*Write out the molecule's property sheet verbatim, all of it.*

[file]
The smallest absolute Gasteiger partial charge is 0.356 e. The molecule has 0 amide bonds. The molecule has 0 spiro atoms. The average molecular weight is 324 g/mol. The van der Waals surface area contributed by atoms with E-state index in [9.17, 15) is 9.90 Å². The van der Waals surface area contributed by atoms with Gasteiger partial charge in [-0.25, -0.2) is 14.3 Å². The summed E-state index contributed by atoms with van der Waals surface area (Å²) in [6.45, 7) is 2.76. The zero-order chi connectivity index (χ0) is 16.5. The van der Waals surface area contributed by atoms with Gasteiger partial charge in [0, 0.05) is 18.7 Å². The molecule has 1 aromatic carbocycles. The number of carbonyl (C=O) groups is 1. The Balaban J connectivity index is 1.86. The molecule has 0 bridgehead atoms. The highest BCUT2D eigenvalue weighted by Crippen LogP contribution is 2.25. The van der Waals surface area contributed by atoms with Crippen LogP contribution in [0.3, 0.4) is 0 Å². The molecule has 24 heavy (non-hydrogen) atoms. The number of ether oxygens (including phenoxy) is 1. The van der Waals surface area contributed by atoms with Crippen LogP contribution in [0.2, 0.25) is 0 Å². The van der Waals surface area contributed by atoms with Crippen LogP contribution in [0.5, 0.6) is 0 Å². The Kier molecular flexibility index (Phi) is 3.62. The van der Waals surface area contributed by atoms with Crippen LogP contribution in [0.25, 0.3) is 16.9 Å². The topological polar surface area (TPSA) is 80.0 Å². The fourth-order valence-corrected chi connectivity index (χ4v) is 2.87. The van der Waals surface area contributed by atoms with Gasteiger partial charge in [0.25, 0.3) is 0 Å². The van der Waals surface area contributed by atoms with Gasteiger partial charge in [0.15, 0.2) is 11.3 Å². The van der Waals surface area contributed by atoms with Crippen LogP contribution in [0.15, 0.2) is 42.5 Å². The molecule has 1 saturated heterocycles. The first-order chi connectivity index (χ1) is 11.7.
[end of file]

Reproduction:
The smallest absolute Gasteiger partial charge is 0.356 e. The molecule has 0 amide bonds. The molecule has 0 spiro atoms. The average molecular weight is 324 g/mol. The van der Waals surface area contributed by atoms with E-state index in [9.17, 15) is 9.90 Å². The van der Waals surface area contributed by atoms with Gasteiger partial charge in [-0.25, -0.2) is 14.3 Å². The summed E-state index contributed by atoms with van der Waals surface area (Å²) in [6.45, 7) is 2.76. The zero-order chi connectivity index (χ0) is 16.5. The van der Waals surface area contributed by atoms with Gasteiger partial charge in [0, 0.05) is 18.7 Å². The molecule has 1 aromatic carbocycles. The number of carbonyl (C=O) groups is 1. The Balaban J connectivity index is 1.86. The molecule has 0 bridgehead atoms. The highest BCUT2D eigenvalue weighted by Crippen LogP contribution is 2.25. The van der Waals surface area contributed by atoms with Crippen LogP contribution in [0.3, 0.4) is 0 Å². The molecule has 24 heavy (non-hydrogen) atoms. The number of ether oxygens (including phenoxy) is 1. The van der Waals surface area contributed by atoms with Crippen LogP contribution in [0.2, 0.25) is 0 Å². The van der Waals surface area contributed by atoms with Crippen LogP contribution in [0.5, 0.6) is 0 Å². The Kier molecular flexibility index (Phi) is 3.62. The van der Waals surface area contributed by atoms with Crippen LogP contribution in [0.25, 0.3) is 16.9 Å². The topological polar surface area (TPSA) is 80.0 Å². The fourth-order valence-corrected chi connectivity index (χ4v) is 2.87. The van der Waals surface area contributed by atoms with Gasteiger partial charge in [0.25, 0.3) is 0 Å². The van der Waals surface area contributed by atoms with Gasteiger partial charge in [0.15, 0.2) is 11.3 Å². The van der Waals surface area contributed by atoms with Crippen LogP contribution in [0.15, 0.2) is 42.5 Å². The molecule has 1 saturated heterocycles. The first-order chi connectivity index (χ1) is 11.7.